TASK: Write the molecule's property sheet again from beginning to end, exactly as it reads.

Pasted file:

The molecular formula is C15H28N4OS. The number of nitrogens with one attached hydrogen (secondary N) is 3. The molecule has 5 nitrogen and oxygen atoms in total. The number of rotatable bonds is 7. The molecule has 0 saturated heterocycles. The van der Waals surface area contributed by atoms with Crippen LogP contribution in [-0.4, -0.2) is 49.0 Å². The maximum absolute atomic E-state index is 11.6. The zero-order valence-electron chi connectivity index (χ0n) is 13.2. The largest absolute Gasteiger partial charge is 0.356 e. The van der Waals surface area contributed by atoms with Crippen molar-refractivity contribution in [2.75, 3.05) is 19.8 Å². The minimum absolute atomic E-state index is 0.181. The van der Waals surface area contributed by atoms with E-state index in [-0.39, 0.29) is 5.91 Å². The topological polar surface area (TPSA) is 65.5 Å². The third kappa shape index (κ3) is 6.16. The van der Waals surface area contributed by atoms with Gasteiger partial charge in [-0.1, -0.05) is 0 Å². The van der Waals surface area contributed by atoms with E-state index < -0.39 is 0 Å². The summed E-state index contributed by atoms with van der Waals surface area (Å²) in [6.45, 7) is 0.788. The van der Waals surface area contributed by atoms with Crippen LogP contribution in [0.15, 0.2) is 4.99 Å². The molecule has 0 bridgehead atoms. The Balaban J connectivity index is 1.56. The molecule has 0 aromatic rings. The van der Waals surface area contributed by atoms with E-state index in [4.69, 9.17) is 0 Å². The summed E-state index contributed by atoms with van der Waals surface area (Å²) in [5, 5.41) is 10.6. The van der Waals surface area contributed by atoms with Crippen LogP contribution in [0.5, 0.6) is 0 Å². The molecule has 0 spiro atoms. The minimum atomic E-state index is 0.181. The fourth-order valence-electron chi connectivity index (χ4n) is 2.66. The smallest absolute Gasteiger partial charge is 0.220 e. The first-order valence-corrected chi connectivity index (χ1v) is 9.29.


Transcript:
The molecular formula is C15H28N4OS. The number of nitrogens with one attached hydrogen (secondary N) is 3. The molecule has 5 nitrogen and oxygen atoms in total. The number of rotatable bonds is 7. The molecule has 0 saturated heterocycles. The van der Waals surface area contributed by atoms with Crippen LogP contribution in [-0.4, -0.2) is 49.0 Å². The maximum absolute atomic E-state index is 11.6. The zero-order valence-electron chi connectivity index (χ0n) is 13.2. The largest absolute Gasteiger partial charge is 0.356 e. The van der Waals surface area contributed by atoms with Crippen molar-refractivity contribution in [2.75, 3.05) is 19.8 Å². The minimum absolute atomic E-state index is 0.181. The van der Waals surface area contributed by atoms with E-state index in [-0.39, 0.29) is 5.91 Å². The topological polar surface area (TPSA) is 65.5 Å². The third kappa shape index (κ3) is 6.16. The van der Waals surface area contributed by atoms with Gasteiger partial charge in [-0.1, -0.05) is 0 Å². The van der Waals surface area contributed by atoms with E-state index < -0.39 is 0 Å². The summed E-state index contributed by atoms with van der Waals surface area (Å²) in [6.45, 7) is 0.788. The van der Waals surface area contributed by atoms with Crippen LogP contribution in [0.15, 0.2) is 4.99 Å². The molecule has 0 bridgehead atoms. The Balaban J connectivity index is 1.56. The molecule has 0 aromatic rings. The van der Waals surface area contributed by atoms with E-state index in [4.69, 9.17) is 0 Å². The summed E-state index contributed by atoms with van der Waals surface area (Å²) in [5, 5.41) is 10.6. The van der Waals surface area contributed by atoms with Crippen LogP contribution in [0.5, 0.6) is 0 Å². The molecule has 0 spiro atoms. The minimum atomic E-state index is 0.181. The fourth-order valence-electron chi connectivity index (χ4n) is 2.66. The smallest absolute Gasteiger partial charge is 0.220 e. The first-order valence-corrected chi connectivity index (χ1v) is 9.29.